Plans for Another ‘Hun Sen High School’ Renaming Canceled

A provincial governor’s request to rename a Siem Reap City high school after Prime Minister Hun Sen has been abandoned, according to an official and the school—a decision some have speculated was influenced by online criticism of the suggested change.

Khim Bunsong sent a letter dated June 20 to the Education Ministry requesting that Angkor High School in Sala Kamroeuk commune take on a new name, Techo Hun Sen Angkor High School. It explained that the change would show appreciation for Mr. Hun Sen’s recent contributions to the school, which has led to the construction of four buildings.

But a post to the school’s official Facebook page on Wednesday said that the name would not be changed after all, without explaining the reason for the decision.

“The director of Angkor High School is pleased to inform all teachers and students that Angkor High School will not be changing its name or adding anything to its original name,” it says.

Ministry spokesman Ros Salin did not respond to a request for comment, and neither Minister Hang Chuon Naron nor Mr. Bunsong, the provincial governor, could be reached.

But the ministry’s provincial director, Soy Titiavong, confirmed on Sunday that the name change had not been approved, and declined to comment further.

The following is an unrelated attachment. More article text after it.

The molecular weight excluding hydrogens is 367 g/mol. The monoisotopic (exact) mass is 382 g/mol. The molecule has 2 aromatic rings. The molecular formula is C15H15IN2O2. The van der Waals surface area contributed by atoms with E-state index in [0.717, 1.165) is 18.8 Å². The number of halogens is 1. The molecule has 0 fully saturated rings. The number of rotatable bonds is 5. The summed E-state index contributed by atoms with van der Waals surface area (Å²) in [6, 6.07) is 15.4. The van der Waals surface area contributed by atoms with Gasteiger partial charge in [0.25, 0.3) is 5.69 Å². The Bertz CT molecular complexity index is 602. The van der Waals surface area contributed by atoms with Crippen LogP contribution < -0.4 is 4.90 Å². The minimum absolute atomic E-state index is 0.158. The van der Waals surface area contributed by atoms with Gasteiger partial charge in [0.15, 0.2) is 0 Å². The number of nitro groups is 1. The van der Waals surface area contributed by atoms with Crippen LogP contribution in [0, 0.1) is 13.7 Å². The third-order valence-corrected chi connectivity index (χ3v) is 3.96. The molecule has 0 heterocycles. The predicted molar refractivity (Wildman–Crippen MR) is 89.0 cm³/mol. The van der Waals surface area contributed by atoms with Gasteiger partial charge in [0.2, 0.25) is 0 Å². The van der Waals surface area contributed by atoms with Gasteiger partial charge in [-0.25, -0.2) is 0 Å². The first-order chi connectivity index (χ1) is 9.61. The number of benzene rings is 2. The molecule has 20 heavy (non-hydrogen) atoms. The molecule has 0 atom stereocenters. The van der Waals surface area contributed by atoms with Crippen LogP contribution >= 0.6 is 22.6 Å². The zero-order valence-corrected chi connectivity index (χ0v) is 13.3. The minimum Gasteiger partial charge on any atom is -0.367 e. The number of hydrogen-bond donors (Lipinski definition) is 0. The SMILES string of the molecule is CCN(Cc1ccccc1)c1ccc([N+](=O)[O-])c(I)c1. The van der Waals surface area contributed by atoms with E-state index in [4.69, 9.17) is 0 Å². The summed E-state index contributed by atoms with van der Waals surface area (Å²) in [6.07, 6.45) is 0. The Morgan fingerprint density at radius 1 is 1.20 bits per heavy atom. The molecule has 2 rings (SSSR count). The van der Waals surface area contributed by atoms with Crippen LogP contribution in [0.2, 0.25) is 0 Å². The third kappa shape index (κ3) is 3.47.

Sok Vansyden, a math teacher at the school, said it was likely that a barrage of Facebook comments complaining about the potential change had put an end to the plan.

“Some of the teachers posted about their dissatisfaction on Facebook. So did some students. There are quite a lot of posts about this,” she said. “There are teachers and students who do not like this idea. They want to keep the original name.”

Siem Reap has become a CNRP stronghold in recent years, with the opposition beating the ruling CPP in both the province and city during the June 4 commune elections. In Sala Kamroeuk, the CNRP took 63 percent of the vote to the CPP’s 34 percent.

One Facebook user under the name of Sokhany Sok wrote that Siem Reap residents had not called for the name change.

“The name of the school has been around for a long time already,” the user wrote. “The only ones who want to change it are those who are doing ass-kissing.”

Sebastian Strangio, author of “Hun Sen’s Cambodia,” said the backlash against the attempt to flatter the premier showed a change among the populace.

“This is an example that ordinary people are growing to be more skeptical of the claims of those in power…that make Hun Sen out to be a superhero figure and great benefactor of the people.”

(Additional reporting by Janelle Retka)

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